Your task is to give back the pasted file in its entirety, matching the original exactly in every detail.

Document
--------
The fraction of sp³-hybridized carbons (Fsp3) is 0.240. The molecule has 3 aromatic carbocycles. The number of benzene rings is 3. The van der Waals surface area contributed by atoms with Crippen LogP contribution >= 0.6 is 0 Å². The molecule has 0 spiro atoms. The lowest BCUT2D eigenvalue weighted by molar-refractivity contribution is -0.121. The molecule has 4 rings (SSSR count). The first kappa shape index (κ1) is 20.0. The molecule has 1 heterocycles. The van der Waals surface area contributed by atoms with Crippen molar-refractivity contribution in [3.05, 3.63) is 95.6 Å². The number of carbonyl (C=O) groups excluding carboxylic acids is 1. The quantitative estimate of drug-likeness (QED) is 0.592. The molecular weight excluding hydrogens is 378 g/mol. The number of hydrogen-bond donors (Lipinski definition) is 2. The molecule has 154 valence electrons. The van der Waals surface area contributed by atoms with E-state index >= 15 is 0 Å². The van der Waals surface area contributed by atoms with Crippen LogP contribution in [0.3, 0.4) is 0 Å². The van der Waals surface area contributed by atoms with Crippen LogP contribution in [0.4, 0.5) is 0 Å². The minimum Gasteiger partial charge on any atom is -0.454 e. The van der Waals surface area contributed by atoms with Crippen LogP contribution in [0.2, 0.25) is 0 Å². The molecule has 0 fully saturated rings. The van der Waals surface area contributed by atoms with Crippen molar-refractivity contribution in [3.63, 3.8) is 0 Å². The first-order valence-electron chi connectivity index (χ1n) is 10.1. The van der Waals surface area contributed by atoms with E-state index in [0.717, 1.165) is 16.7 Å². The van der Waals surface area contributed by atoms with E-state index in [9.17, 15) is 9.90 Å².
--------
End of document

The fraction of sp³-hybridized carbons (Fsp3) is 0.240. The molecule has 3 aromatic carbocycles. The number of benzene rings is 3. The van der Waals surface area contributed by atoms with Crippen LogP contribution >= 0.6 is 0 Å². The molecule has 0 spiro atoms. The lowest BCUT2D eigenvalue weighted by molar-refractivity contribution is -0.121. The molecule has 4 rings (SSSR count). The first kappa shape index (κ1) is 20.0. The molecule has 1 heterocycles. The van der Waals surface area contributed by atoms with Crippen molar-refractivity contribution in [3.05, 3.63) is 95.6 Å². The number of carbonyl (C=O) groups excluding carboxylic acids is 1. The quantitative estimate of drug-likeness (QED) is 0.592. The molecular weight excluding hydrogens is 378 g/mol. The number of hydrogen-bond donors (Lipinski definition) is 2. The molecule has 154 valence electrons. The van der Waals surface area contributed by atoms with E-state index >= 15 is 0 Å². The van der Waals surface area contributed by atoms with Crippen LogP contribution in [0.3, 0.4) is 0 Å². The van der Waals surface area contributed by atoms with Crippen LogP contribution in [0.4, 0.5) is 0 Å². The minimum Gasteiger partial charge on any atom is -0.454 e. The van der Waals surface area contributed by atoms with Crippen LogP contribution in [0.2, 0.25) is 0 Å². The molecule has 0 fully saturated rings. The van der Waals surface area contributed by atoms with Crippen molar-refractivity contribution in [3.63, 3.8) is 0 Å². The first-order valence-electron chi connectivity index (χ1n) is 10.1. The van der Waals surface area contributed by atoms with E-state index in [0.717, 1.165) is 16.7 Å². The van der Waals surface area contributed by atoms with E-state index in [9.17, 15) is 9.90 Å².